Sex Buyers: Why Cops Across the U.S. Target Men Who Buy Prostitutes
NEW HAVEN — A former New Haven police officer is seeking to get his position back after he resigned following internal affairs investigations that determined he violated department regulations in sexual interactions with two women, documents show. The internal affairs investigations began in November and Julyrespectively, after Beatrice Codianni, executive director of the Sex Workers and Allies Network, shared allegations from two women that an officer, later identified as Gamarra, had solicited sexual acts from them, the IA report documents say. Gamarra could not be reached for comment. The complainant in the case investigated by Detective Kealyn Nivakoff reported the officer, also later identified as Gamarra, began repeatedly stopping her after responding to a dispute between her and a male friend. According to the report, the officer drove to another areawhere they had intercourse. The woman reported she cried during the interaction, but did not tell him that she did not want to have sex, or tell him to stop.
Although in a cigarette-scented hotel room adjacent a Chicago airport, more than a dozen men come and go along with wet cheeks and quivering lips. Denial one had died, no national calamity had occurred— they had just been caught trying to buy sex. Athwart the country, cops are implementing a strategy that has long been debated in Europe: targeting the men who buy sex while trying to advantage the women who sell it. A few police and scholars say that focusing law enforcement attention on sex buyers reduces demand for prostitution, which strangles the sex industry and curbs being trafficking. But some human rights organizations, most recently Amnesty International, advocate designed for the decriminalization of all aspects of sex work, including buying sex. Although Amnesty International members were considering whether to recommend decriminalizing sex work all in all, I was with a TIME capture team on two buyer-focused sex stings in Cook County, Ill.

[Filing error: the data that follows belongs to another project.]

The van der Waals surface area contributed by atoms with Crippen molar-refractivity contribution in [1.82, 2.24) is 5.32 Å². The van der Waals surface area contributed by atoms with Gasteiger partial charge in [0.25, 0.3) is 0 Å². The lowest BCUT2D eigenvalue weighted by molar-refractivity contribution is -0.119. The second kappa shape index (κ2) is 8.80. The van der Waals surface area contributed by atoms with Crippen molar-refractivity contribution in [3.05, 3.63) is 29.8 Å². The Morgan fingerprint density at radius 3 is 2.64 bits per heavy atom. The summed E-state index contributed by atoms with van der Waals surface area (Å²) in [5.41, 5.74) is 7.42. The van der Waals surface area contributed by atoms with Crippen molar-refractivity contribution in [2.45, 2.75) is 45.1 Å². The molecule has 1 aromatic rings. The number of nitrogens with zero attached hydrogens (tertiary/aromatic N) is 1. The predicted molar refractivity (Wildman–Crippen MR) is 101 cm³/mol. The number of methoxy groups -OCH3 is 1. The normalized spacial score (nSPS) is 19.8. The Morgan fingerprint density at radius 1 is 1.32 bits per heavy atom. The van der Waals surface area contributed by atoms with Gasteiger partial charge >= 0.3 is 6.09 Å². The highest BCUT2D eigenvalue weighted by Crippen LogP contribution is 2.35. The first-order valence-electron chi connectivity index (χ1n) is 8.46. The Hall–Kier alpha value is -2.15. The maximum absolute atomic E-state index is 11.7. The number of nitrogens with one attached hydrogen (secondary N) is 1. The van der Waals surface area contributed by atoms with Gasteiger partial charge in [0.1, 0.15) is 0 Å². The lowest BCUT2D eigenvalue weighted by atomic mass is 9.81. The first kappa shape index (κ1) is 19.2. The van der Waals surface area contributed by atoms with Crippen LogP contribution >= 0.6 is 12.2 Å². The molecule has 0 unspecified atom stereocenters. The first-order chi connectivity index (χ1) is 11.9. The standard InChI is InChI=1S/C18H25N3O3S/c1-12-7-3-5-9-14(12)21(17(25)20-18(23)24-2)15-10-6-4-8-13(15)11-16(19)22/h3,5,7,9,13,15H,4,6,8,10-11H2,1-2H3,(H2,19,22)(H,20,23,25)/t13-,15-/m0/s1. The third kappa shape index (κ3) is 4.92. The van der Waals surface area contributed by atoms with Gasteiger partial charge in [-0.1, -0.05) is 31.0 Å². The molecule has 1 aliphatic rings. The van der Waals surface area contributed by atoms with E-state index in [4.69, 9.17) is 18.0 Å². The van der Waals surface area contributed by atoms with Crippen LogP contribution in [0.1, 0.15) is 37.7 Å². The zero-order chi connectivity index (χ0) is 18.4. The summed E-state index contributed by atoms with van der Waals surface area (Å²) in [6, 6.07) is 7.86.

Nicole remembers feeling grateful that Officer Morgan McGrew agreed to meet her accordingly early in the morning. The a. Then the conversation abruptly shifted. Nicole, who spoke on condition that her full name not be published en route for respect her privacy, was one of 21 women McGrew propositioned and besiege during VIN verification appointments, according en route for records from a internal investigation obtained by KQED and the California Coverage Project. Four women said McGrew offered to pass their vehicles if they would go on a date before to a nearby motel with him.